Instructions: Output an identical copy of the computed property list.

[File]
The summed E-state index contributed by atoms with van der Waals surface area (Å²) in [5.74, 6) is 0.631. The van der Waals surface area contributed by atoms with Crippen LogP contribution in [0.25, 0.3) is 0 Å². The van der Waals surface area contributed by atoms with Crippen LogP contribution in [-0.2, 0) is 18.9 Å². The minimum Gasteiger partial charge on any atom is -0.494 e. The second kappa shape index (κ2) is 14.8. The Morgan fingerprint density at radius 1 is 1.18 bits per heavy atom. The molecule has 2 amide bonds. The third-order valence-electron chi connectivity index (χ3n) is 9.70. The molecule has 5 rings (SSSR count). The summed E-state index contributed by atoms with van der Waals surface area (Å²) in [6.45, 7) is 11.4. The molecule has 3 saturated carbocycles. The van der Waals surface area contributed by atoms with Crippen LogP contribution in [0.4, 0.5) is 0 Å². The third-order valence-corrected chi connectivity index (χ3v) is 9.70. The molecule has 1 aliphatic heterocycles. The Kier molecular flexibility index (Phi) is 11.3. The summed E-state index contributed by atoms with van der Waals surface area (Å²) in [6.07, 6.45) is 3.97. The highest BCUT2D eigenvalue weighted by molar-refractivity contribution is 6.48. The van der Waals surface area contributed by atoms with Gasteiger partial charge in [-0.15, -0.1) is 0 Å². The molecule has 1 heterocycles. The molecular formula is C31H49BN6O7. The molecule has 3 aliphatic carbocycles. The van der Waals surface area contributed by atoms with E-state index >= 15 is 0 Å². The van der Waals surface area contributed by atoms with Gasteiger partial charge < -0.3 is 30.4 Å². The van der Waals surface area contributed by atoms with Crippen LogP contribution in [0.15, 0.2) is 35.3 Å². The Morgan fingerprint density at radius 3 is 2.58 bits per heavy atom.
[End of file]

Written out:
The summed E-state index contributed by atoms with van der Waals surface area (Å²) in [5.74, 6) is 0.631. The van der Waals surface area contributed by atoms with Crippen LogP contribution in [0.25, 0.3) is 0 Å². The van der Waals surface area contributed by atoms with Crippen LogP contribution in [-0.2, 0) is 18.9 Å². The minimum Gasteiger partial charge on any atom is -0.494 e. The second kappa shape index (κ2) is 14.8. The Morgan fingerprint density at radius 1 is 1.18 bits per heavy atom. The molecule has 2 amide bonds. The third-order valence-electron chi connectivity index (χ3n) is 9.70. The molecule has 5 rings (SSSR count). The summed E-state index contributed by atoms with van der Waals surface area (Å²) in [6.45, 7) is 11.4. The molecule has 3 saturated carbocycles. The van der Waals surface area contributed by atoms with Crippen LogP contribution in [0.4, 0.5) is 0 Å². The third-order valence-corrected chi connectivity index (χ3v) is 9.70. The molecule has 1 aliphatic heterocycles. The Kier molecular flexibility index (Phi) is 11.3. The summed E-state index contributed by atoms with van der Waals surface area (Å²) in [6.07, 6.45) is 3.97. The highest BCUT2D eigenvalue weighted by molar-refractivity contribution is 6.48. The van der Waals surface area contributed by atoms with Gasteiger partial charge in [-0.15, -0.1) is 0 Å². The molecule has 1 heterocycles. The molecular formula is C31H49BN6O7. The molecule has 3 aliphatic carbocycles. The van der Waals surface area contributed by atoms with E-state index >= 15 is 0 Å². The van der Waals surface area contributed by atoms with Gasteiger partial charge < -0.3 is 30.4 Å². The van der Waals surface area contributed by atoms with Crippen LogP contribution in [0.15, 0.2) is 35.3 Å². The Morgan fingerprint density at radius 3 is 2.58 bits per heavy atom.